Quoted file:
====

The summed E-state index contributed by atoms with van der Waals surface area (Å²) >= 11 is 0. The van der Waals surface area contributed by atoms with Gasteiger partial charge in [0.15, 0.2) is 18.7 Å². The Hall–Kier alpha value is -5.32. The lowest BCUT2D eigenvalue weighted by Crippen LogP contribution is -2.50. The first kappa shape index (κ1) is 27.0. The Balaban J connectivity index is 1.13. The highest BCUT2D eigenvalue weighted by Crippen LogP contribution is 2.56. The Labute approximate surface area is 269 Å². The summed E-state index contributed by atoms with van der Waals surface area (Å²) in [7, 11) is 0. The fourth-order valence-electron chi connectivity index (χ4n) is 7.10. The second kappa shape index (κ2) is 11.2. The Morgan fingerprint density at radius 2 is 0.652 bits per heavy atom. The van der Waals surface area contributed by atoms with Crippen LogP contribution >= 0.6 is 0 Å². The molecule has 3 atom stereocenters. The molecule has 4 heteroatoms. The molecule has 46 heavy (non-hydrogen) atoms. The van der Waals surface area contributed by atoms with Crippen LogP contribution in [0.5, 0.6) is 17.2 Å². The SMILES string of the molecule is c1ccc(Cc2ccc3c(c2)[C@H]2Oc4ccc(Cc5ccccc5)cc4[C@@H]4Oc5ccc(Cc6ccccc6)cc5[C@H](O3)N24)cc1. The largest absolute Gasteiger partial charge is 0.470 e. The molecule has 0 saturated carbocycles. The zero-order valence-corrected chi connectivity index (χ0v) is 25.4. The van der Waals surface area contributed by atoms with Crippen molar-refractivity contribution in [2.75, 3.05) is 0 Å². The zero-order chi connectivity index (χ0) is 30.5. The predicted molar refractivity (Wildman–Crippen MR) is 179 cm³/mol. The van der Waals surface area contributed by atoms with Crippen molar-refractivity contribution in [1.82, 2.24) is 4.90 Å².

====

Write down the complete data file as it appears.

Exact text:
The summed E-state index contributed by atoms with van der Waals surface area (Å²) >= 11 is 0. The van der Waals surface area contributed by atoms with Gasteiger partial charge in [0.15, 0.2) is 18.7 Å². The Hall–Kier alpha value is -5.32. The lowest BCUT2D eigenvalue weighted by Crippen LogP contribution is -2.50. The first kappa shape index (κ1) is 27.0. The Balaban J connectivity index is 1.13. The highest BCUT2D eigenvalue weighted by Crippen LogP contribution is 2.56. The Labute approximate surface area is 269 Å². The summed E-state index contributed by atoms with van der Waals surface area (Å²) in [7, 11) is 0. The fourth-order valence-electron chi connectivity index (χ4n) is 7.10. The second kappa shape index (κ2) is 11.2. The Morgan fingerprint density at radius 2 is 0.652 bits per heavy atom. The van der Waals surface area contributed by atoms with Crippen LogP contribution >= 0.6 is 0 Å². The molecule has 3 atom stereocenters. The molecule has 4 heteroatoms. The molecule has 46 heavy (non-hydrogen) atoms. The van der Waals surface area contributed by atoms with Crippen LogP contribution in [0.5, 0.6) is 17.2 Å². The SMILES string of the molecule is c1ccc(Cc2ccc3c(c2)[C@H]2Oc4ccc(Cc5ccccc5)cc4[C@@H]4Oc5ccc(Cc6ccccc6)cc5[C@H](O3)N24)cc1. The largest absolute Gasteiger partial charge is 0.470 e. The molecule has 0 saturated carbocycles. The zero-order valence-corrected chi connectivity index (χ0v) is 25.4. The van der Waals surface area contributed by atoms with Crippen molar-refractivity contribution in [2.75, 3.05) is 0 Å². The zero-order chi connectivity index (χ0) is 30.5. The predicted molar refractivity (Wildman–Crippen MR) is 179 cm³/mol. The van der Waals surface area contributed by atoms with Crippen molar-refractivity contribution in [1.82, 2.24) is 4.90 Å².